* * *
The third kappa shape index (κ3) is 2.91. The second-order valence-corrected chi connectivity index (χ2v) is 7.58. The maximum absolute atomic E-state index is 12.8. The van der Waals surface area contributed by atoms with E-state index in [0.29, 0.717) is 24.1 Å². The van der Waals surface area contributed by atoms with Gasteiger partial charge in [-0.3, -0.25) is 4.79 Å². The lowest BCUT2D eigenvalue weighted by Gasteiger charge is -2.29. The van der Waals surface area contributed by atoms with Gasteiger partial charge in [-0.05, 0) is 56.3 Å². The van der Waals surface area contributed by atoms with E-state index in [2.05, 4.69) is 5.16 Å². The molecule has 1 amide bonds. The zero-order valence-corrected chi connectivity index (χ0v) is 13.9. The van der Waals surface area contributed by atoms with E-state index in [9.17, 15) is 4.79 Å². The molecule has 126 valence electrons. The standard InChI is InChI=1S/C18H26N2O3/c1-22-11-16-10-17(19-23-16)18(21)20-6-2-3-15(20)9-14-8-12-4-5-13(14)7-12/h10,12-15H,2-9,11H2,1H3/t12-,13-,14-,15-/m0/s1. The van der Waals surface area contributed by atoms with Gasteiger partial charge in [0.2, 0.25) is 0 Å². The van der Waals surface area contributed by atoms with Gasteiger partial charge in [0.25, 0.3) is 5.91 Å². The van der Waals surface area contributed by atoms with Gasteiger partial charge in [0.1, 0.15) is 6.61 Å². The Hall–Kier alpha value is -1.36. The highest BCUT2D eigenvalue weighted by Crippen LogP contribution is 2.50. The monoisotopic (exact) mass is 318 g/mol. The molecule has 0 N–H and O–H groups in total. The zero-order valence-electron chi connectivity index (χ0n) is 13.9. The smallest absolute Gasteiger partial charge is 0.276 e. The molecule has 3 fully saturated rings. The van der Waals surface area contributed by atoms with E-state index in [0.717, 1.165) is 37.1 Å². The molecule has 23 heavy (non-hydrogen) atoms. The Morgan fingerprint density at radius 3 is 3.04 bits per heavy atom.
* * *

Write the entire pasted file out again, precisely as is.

The third kappa shape index (κ3) is 2.91. The second-order valence-corrected chi connectivity index (χ2v) is 7.58. The maximum absolute atomic E-state index is 12.8. The van der Waals surface area contributed by atoms with E-state index in [0.29, 0.717) is 24.1 Å². The van der Waals surface area contributed by atoms with Gasteiger partial charge in [-0.3, -0.25) is 4.79 Å². The lowest BCUT2D eigenvalue weighted by Gasteiger charge is -2.29. The van der Waals surface area contributed by atoms with Gasteiger partial charge in [-0.05, 0) is 56.3 Å². The van der Waals surface area contributed by atoms with E-state index in [2.05, 4.69) is 5.16 Å². The molecule has 1 amide bonds. The zero-order valence-corrected chi connectivity index (χ0v) is 13.9. The van der Waals surface area contributed by atoms with E-state index in [9.17, 15) is 4.79 Å². The molecule has 126 valence electrons. The standard InChI is InChI=1S/C18H26N2O3/c1-22-11-16-10-17(19-23-16)18(21)20-6-2-3-15(20)9-14-8-12-4-5-13(14)7-12/h10,12-15H,2-9,11H2,1H3/t12-,13-,14-,15-/m0/s1. The van der Waals surface area contributed by atoms with Gasteiger partial charge in [0.2, 0.25) is 0 Å². The van der Waals surface area contributed by atoms with Gasteiger partial charge in [0.25, 0.3) is 5.91 Å². The van der Waals surface area contributed by atoms with Gasteiger partial charge in [0.1, 0.15) is 6.61 Å². The Hall–Kier alpha value is -1.36. The highest BCUT2D eigenvalue weighted by Crippen LogP contribution is 2.50. The monoisotopic (exact) mass is 318 g/mol. The molecule has 0 N–H and O–H groups in total. The zero-order valence-electron chi connectivity index (χ0n) is 13.9. The smallest absolute Gasteiger partial charge is 0.276 e. The molecule has 3 fully saturated rings. The van der Waals surface area contributed by atoms with E-state index in [0.717, 1.165) is 37.1 Å². The molecule has 23 heavy (non-hydrogen) atoms. The Morgan fingerprint density at radius 3 is 3.04 bits per heavy atom.